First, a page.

The Pentagon said Tuesday that it would consider all options if the United States were hit by a cyber-attack as it develops the first military guidelines for the age of Internet warfare.
President Barack Obama's administration has been formalizing rules on cyberspace amid growing concern about the reach of hackers. Defense contractor Lockheed Martin said it repelled a major cyber-assault a week ago.
The White House on May 16 unveiled an international strategy statement on cyber-security which said the United States "will respond to hostile acts in cyberspace as we would to any other threat to our country."
"We reserve the right to use all necessary means -- diplomatic, informational, military, and economic -- as appropriate and consistent with applicable international law, in order to defend our nation, our allies, our partners and our interests," the strategy statement said.
Pentagon spokesman Colonel Dave Lapan said Tuesday that the White House policy did not rule out a military response to a cyber-attack.
"A response to a cyber incident or attack on the US would not necessarily be a cyber-response," Lapan told reporters. "All appropriate options would be on the table if we were attacked, be it cyber."
Lapan said that the Pentagon was drawing up an accompanying cyber defense strategy which would be ready in two to three weeks.
The Wall Street Journal, citing three officials who said they had seen the document, reported Tuesday that the strategy would classify major cyber-attacks as acts of war, paving the way for possible military retaliation.
The newspaper said that the strategy was intended in part as a warning to foes that may try to sabotage the US electricity grid, subways or pipelines.
"If you shut down our power grid, maybe we will put a missile down one of your smokestacks," it quoted a military official as saying.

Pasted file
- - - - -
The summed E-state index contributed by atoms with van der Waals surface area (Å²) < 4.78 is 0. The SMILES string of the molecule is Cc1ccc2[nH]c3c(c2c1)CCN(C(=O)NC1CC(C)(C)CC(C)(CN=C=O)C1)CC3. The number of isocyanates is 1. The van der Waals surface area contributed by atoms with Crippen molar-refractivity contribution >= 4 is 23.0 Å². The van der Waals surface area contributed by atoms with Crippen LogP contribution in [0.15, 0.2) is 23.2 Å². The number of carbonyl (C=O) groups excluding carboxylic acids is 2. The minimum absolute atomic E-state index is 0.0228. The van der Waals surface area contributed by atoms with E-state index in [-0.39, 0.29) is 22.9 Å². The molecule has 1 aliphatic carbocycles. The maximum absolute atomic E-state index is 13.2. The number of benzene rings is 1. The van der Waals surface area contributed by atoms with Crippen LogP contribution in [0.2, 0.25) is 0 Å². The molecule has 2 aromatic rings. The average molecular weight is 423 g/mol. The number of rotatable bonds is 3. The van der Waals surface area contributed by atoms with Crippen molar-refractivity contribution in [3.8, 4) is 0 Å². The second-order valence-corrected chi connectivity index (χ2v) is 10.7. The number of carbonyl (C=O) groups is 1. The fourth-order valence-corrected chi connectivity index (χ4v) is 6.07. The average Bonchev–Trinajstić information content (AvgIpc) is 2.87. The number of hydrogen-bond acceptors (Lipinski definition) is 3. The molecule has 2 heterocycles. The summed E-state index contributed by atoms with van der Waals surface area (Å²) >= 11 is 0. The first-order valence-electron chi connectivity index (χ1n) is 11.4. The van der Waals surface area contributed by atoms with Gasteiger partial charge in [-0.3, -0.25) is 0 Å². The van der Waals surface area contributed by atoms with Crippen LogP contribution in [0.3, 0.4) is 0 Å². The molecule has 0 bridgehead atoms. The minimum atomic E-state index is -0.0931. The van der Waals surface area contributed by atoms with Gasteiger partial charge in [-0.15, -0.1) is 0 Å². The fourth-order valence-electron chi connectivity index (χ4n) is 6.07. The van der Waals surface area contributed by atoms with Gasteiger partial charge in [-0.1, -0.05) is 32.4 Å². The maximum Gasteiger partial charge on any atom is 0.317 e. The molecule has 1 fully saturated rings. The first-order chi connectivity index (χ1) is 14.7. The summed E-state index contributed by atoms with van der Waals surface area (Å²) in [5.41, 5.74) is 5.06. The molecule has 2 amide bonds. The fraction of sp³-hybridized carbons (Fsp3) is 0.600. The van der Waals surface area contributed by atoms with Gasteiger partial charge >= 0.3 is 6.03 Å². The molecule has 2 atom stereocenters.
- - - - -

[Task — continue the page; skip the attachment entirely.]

The newspaper said the Pentagon would likely decide whether to respond militarily to cyber-attacks based on "equivalence" -- whether the attack was comparable in damage to a conventional military strike.
Such a decision would also depend on whether the precise source of the attack could be determined.
The US military suffered its worst cyber-attack in 2008. Deputy Secretary of Defense William Lynn said that a malicious flash drive -- likely from a foreign spy agency -- spread and commandeered computers at US Central Command, which runs the war in Afghanistan.
The attack served as a wakeup call, with the Pentagon setting up a Cyber Command and working up the doctrine for a new type of conflict.
In cyber-warfare, aggressors are often mysterious and hence would not fear immediate retaliation -- a key difference from traditional warfare, in which the fear of one's own destruction is considered a deterrent.
While stepping up defenses, some believe the United States may also be pursuing cyber war. Iran has accused the United States and Israel of last year launching Stuxnet, a worm that reportedly wreaked havoc on computers in the Islamic republic's controversial nuclear program.
The United States and Israel both declined to comment on Stuxnet.
A study released Tuesday by the Center for a New American Society identified the United States, Britain, France, Israel, Russia and China as the leaders in cyber-offense, with Moscow and Beijing viewing cyber-attacks as an attractive option in the event of a major conflict.
But while sophisticated attacks take resources, the study noted that the barriers to entering cyberspace are "extraordinarily low."
"To launch a cyber-attack today, all a person needs is a computer, which costs less than $400 in the United States, an Internet connection and limited technical knowhow," it said.
Joseph Nye, the Harvard University professor and theoretician of power, said in a paper for the report that "it makes little sense to speak of dominance in cyberspace as in sea power or air power."
"If anything, dependence on complex cyber systems for support of military and economic activities creates new vulnerabilities in large states that can be exploited by non-state actors," he wrote.
(c) 2011 AFP